Having Said That: Hitting the Books and Cracking Jokes
Having Said That: Hitting the Books and Cracking Jokes by Matt Alvarez
Central Texas may be known for their musical performances; Austin has already trademarked the saying Live Music Capital of the World. But there’s a certain sub-culture growing within the community: Stand-up comedians.
My guest today is a new media grad student. She has been doing stand-up since 2010 and started her own podcast, Do Good Work. She has even participated in Moontower Comedy Festival where she says she bought Maria Bamford a drink. She’s no other than Katie Pengra.
Pengra took a little time out of her day to sit down with me to share her experiences over a cup of coffee.
Pengra graduated from Arizona State, a school known for the partying experience. But instead of joining the crowd, Pengra focused on Speech and Debate, but she always had the itch for acting.
“My plan was to always graduate with my undergrad and go to Los Angeles, and start my new life. And I got there and . . . can I cuss on this? Alright, it was bleeping awful.”
– Katie Pengra
Pengra said it wasn’t long before she packed up and left LA. After first moving back in with her parents in Maryland she ventured out with a few friends and moved to Austin.
Then one night while working as a fed-up barista associate, she canned one ex-boyfriend, grabbed Ralph, her roommate, got out and tried something new.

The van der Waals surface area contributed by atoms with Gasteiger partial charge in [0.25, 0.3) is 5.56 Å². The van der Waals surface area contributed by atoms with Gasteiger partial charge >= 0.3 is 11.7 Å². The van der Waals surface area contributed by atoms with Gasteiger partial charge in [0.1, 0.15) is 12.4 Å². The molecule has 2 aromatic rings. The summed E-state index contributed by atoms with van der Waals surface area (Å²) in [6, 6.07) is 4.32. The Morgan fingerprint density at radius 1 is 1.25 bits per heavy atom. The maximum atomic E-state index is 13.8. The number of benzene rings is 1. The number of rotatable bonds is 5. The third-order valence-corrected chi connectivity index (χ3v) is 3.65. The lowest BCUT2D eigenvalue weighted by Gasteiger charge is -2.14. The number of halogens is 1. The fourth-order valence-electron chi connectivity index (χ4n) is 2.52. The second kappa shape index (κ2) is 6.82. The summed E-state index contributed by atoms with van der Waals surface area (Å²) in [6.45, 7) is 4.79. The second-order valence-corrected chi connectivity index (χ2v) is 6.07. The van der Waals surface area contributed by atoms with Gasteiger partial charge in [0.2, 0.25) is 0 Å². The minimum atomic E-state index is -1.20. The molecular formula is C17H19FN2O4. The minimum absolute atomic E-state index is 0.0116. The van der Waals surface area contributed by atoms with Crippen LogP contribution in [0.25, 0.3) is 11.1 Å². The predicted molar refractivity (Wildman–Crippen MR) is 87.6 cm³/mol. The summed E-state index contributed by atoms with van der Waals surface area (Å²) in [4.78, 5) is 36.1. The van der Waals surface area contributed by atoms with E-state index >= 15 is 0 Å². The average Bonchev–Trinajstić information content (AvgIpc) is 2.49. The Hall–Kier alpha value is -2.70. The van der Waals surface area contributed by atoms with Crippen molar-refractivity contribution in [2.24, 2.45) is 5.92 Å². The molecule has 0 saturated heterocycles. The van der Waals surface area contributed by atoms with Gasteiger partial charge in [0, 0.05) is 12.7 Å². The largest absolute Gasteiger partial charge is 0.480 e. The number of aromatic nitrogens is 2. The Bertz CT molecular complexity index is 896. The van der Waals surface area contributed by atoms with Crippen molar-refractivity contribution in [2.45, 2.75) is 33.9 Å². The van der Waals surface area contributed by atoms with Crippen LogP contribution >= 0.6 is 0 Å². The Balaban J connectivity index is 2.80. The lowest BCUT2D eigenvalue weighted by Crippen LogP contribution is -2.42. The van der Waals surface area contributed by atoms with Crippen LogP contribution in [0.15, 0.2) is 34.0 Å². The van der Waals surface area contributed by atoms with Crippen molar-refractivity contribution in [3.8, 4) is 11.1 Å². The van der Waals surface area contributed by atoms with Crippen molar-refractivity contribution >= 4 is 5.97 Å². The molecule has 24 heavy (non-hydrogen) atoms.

“After breaking up with some loser dude I had been dating, and I was like ‘you know what, Ralph? You need to get off the couch because we’re going to an open mic tonight.’ And we did, and we’ve been doing it ever since. That’s kind of what happened,” Pengra says.
Since then Pengra has been performing in different comedy clubs throughout the Central Texas area. With a vast majority of comics being male, Pengra feels the power of a woman’s voice in comedy is of equally funny value.
“I think women in comedy do great, honestly. I think that statistics are not on our side in the way that there are way more men that get into comedy.”
– Katie Pengra
“So therefore, people are like well there are no women in comedy, and that’s not true. There are less of us, and the dudes are usually way more visible. I usually think they have less qualms with…I don’t know getting up on stage and necessarily not being that funny, but they’re more willing to go up there and look stupid. But I think in the Austin scene the girls who do it are really, really strong, because we work really, really hard. I’ll be on three shows in a week, and in each of those shows I’ll probably be the only girl, maybe one other one and I don’t want people to leave that show and be like, ‘see girls aren’t funny, you saw that one girl in that show.’ So, it’s kind of my personal goal, and I want people to leave this show and be like, ‘that chick was really funny. My ultimate goal is to say that comic was funny.”
Leave the sexism out of it.
“Yeah,” Pengra says. “…it’s funny because I have had people come up to me and be like, ‘you know, I never thought girls were actually funny, but you were actually funny.’ And I kind of want to be like, how many female comics have you actually watched? Besides Joan Rivers, or that may not be your cup of tea, so go see other female comics before you say they’re not funny.”
With Pengra’s experiences, she feels Austin is slowly changing. Put aside downtown developments or music festivalgoers extending their weekend stay. Pengra feels Austin is becoming a central hub for growing comedians.